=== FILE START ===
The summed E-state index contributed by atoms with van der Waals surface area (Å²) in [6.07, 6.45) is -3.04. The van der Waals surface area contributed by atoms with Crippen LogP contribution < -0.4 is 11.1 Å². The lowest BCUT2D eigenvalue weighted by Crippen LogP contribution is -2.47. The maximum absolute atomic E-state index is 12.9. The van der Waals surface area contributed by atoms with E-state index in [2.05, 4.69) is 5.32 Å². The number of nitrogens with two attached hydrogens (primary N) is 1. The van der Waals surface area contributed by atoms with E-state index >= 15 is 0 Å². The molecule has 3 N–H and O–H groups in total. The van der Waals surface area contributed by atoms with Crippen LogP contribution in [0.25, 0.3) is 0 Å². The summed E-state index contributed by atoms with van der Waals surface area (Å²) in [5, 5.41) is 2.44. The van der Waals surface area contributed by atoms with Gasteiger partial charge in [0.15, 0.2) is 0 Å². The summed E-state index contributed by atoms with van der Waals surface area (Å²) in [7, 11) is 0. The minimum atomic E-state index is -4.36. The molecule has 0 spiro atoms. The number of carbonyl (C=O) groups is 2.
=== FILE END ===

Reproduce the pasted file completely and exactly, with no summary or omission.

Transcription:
The summed E-state index contributed by atoms with van der Waals surface area (Å²) in [6.07, 6.45) is -3.04. The van der Waals surface area contributed by atoms with Crippen LogP contribution < -0.4 is 11.1 Å². The lowest BCUT2D eigenvalue weighted by Crippen LogP contribution is -2.47. The maximum absolute atomic E-state index is 12.9. The van der Waals surface area contributed by atoms with E-state index in [2.05, 4.69) is 5.32 Å². The number of nitrogens with two attached hydrogens (primary N) is 1. The van der Waals surface area contributed by atoms with E-state index >= 15 is 0 Å². The molecule has 3 N–H and O–H groups in total. The van der Waals surface area contributed by atoms with Crippen LogP contribution in [0.25, 0.3) is 0 Å². The summed E-state index contributed by atoms with van der Waals surface area (Å²) in [5, 5.41) is 2.44. The van der Waals surface area contributed by atoms with Gasteiger partial charge in [0.15, 0.2) is 0 Å². The summed E-state index contributed by atoms with van der Waals surface area (Å²) in [7, 11) is 0. The minimum atomic E-state index is -4.36. The molecule has 0 spiro atoms. The number of carbonyl (C=O) groups is 2.